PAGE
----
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A Scream worth $119 million


Steven_Draker
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http://www.zerohedge.com/sites/default/files/images/user5/imageroot/2012/05/Scream%20Sold_0.jpg

 

"If Munch's Scream was a public company, its stock would be limit up now, because contrary to expectations of it selling at a just concluded auction in Sotheby's (on May 2nd 2012) for $80 million, the painting just slammed all expectations (except LaVorgna's we are told), selling at a record $119,922,500 (that's $119.9 million... for a made in 1895, 36" x 28.9" painting). This makes it the highest amount of money ever spent for an artwork, with only Picasso's "Boy With a Pipe" and Giacometti's "Walking Man I" selling for more than $100 million in the past."

 

http://www.zerohedge.com/news/scream-worth-119922500

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Yesterday morning on the CBS morning show, they were saying upwards of $200 million. The one that sold yesterday is one of four versions of the Scream - this one done in pastel on board. The frame was also hand painted by Munch and included a poem he wrote about the inspiration for the painting. I think if I lived in Norway with that horrible weather, I would scream too!

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When you sell at auction - the seller pays a premium that usually averages between 15-20% of the hammer price and the buyer pays a similar premium. It should be noted that once you move into estates appraised at millions and or single pieces of art / sculpture similarly appraised - this becomes a mute point - as it is usually intensely negotiated before hand by all parties involved and can drop down to as little as 10% for both sides or in some epic transactions like this particular piece of work as little as 5-7% for each side.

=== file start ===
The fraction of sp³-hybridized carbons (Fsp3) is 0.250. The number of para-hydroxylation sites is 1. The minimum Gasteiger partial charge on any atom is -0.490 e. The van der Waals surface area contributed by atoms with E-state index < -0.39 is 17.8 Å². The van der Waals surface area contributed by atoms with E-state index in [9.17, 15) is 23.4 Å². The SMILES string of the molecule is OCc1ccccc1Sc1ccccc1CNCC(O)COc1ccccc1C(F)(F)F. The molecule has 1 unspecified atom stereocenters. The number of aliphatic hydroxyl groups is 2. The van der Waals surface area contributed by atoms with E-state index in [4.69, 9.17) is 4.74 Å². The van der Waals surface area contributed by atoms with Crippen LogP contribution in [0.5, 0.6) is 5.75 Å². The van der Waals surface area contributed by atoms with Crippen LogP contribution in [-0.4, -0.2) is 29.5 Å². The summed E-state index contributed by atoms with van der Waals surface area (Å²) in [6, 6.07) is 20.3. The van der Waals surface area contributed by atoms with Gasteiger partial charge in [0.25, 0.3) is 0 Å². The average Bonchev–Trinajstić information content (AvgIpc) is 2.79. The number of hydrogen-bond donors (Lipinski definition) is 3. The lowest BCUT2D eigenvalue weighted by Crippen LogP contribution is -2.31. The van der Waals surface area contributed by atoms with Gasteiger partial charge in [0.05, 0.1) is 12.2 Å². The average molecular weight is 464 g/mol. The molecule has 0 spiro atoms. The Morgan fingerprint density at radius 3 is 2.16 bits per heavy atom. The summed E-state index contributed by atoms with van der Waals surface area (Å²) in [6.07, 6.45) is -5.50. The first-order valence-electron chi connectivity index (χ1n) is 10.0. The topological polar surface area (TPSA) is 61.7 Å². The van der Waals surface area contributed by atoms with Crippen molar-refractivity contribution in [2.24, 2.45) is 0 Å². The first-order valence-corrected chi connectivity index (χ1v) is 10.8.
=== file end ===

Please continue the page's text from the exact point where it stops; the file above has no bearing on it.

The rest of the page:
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Thanks for the knowledgeable answer bootdad! It seems like the SALE is the only time and then rarely that the New Owner is ever named?

 

I'm sure this is due to the Amounts Paid.. I do remember an instance year's ago where it turned out the Buyer did not have the Amount Bid..very embarassing for those involved....

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I am surprised at the amount, and not a fan of this piece. Although, as a collector who has foolishly or not-so-foolishly invested a chunk of my savings over the years for retirement in art which I enjoy, it is a good sign of the art market regaining some strength. At least that is what I am telling my self as that time gets closer and closer for me....

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